House Speaker John Boehner makes a brief statement to the media at the Capitol in Washington December 19, 2012. Frustrated by their inability to wring more
Throw him an anvil, not a lifeline.
We're stuck with a GOP-led House, and not just any GOP, but the worst of the teabaggers. So any deal on the fiscal cliff would have to include at least some things unpalatable to the left. We shouldn't be under any illusions about that.

We can argue that we shouldn't have to meet in the "middle," that Democrats won big this past election, and as such have the popular mandate (as well as popular support on the specifics) to drive a hard bargain. But even the most optimistic scenario requires some give. And given that President Barack Obama has already admitted to going past the middle and into GOP territory in his desperate gambit for a deal, so much for that theory. The victor doesn't get the spoils with our current president and opposition.

But here's the thing—if you have to make concessions, at least make the other side own them. Here's what you do:

1) Only make concessions as part of a final deal. Going past the halfway point with two weeks on the calendar guarantees the GOP will reject the offer, and you're stuck there looking like an idiot having offered the farm, including cuts to Social Security, with nothing in return. Those of you arguing that this makes House Speaker John Boehner look bad are smoking something.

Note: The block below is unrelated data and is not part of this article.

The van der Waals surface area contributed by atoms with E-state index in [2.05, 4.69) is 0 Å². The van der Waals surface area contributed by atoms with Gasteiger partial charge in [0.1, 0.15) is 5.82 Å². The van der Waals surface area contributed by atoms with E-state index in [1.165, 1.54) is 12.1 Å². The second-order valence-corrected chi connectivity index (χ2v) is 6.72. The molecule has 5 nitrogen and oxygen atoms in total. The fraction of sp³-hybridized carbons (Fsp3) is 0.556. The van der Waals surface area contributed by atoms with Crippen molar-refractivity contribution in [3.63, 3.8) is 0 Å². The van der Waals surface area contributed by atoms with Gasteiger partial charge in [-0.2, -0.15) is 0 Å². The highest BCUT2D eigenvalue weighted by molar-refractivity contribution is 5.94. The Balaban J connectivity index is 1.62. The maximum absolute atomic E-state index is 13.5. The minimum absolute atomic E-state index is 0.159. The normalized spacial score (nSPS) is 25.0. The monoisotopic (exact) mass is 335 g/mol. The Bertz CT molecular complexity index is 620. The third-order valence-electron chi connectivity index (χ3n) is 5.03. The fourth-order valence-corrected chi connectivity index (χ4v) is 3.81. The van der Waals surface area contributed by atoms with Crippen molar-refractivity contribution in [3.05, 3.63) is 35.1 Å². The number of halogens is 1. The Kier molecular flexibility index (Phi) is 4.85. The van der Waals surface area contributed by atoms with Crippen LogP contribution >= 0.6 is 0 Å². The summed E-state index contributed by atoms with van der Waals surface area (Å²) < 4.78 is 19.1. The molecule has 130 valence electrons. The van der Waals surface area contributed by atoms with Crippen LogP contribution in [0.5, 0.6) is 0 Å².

2) Make the GOP own the stuff no one likes. Like chained CPI. You don't propose it yourself. You let THEM propose it.

3) Then you announce the deal, say, "We got this, and this, and this. As for the GOP, they got to fuck over seniors. We fought it, but they insisted on it."

What's frustrating about this is that Democrats had gone weeks refusing to play this game—stating clearly that they had made their detailed proposal, and if Republicans didn't like it, that they had to offer their alternative with detailed cuts that they themselves would own. Public opinion was firmly behind the president and congressional Democrats.

Why Obama decided to break from what had been an effective strategy is a mystery. But it harkens to the Obama that botched the 2011 debt ceiling negotiations so thoroughly, that he's lucky he had over a year before the election to recover.

Democrats had backed Boehner into a corner, demanding he response to the Democratic proposals with specific cuts of his own, something Boehner clearly didn't want to do. That Obama decided to unilaterally and for no obvious reason bail the GOP out is simply inexplicable.

Originally posted to kos on Wed Dec 19, 2012 at 03:57 PM PST.

Also republished by Daily Kos.

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